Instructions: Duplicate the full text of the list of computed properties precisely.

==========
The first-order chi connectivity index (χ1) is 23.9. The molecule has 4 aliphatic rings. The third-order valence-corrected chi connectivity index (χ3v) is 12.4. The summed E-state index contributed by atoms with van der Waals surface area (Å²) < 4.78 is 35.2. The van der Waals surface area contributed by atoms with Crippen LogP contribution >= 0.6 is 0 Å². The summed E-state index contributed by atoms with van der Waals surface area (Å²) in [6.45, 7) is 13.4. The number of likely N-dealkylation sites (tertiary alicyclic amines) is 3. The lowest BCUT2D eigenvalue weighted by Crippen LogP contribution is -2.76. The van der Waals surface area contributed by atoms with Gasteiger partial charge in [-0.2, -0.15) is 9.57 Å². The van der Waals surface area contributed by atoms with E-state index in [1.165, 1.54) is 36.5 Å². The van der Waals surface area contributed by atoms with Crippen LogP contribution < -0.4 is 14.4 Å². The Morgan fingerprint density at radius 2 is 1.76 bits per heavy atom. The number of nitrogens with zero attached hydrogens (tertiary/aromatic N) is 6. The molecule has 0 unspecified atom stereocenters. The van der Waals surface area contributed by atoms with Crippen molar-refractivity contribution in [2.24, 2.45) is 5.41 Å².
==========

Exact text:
The first-order chi connectivity index (χ1) is 23.9. The molecule has 4 aliphatic rings. The third-order valence-corrected chi connectivity index (χ3v) is 12.4. The summed E-state index contributed by atoms with van der Waals surface area (Å²) < 4.78 is 35.2. The van der Waals surface area contributed by atoms with Crippen LogP contribution >= 0.6 is 0 Å². The summed E-state index contributed by atoms with van der Waals surface area (Å²) in [6.45, 7) is 13.4. The number of likely N-dealkylation sites (tertiary alicyclic amines) is 3. The lowest BCUT2D eigenvalue weighted by Crippen LogP contribution is -2.76. The van der Waals surface area contributed by atoms with Gasteiger partial charge in [-0.2, -0.15) is 9.57 Å². The van der Waals surface area contributed by atoms with E-state index in [1.165, 1.54) is 36.5 Å². The van der Waals surface area contributed by atoms with Crippen LogP contribution < -0.4 is 14.4 Å². The Morgan fingerprint density at radius 2 is 1.76 bits per heavy atom. The number of nitrogens with zero attached hydrogens (tertiary/aromatic N) is 6. The molecule has 0 unspecified atom stereocenters. The van der Waals surface area contributed by atoms with Crippen molar-refractivity contribution in [2.24, 2.45) is 5.41 Å².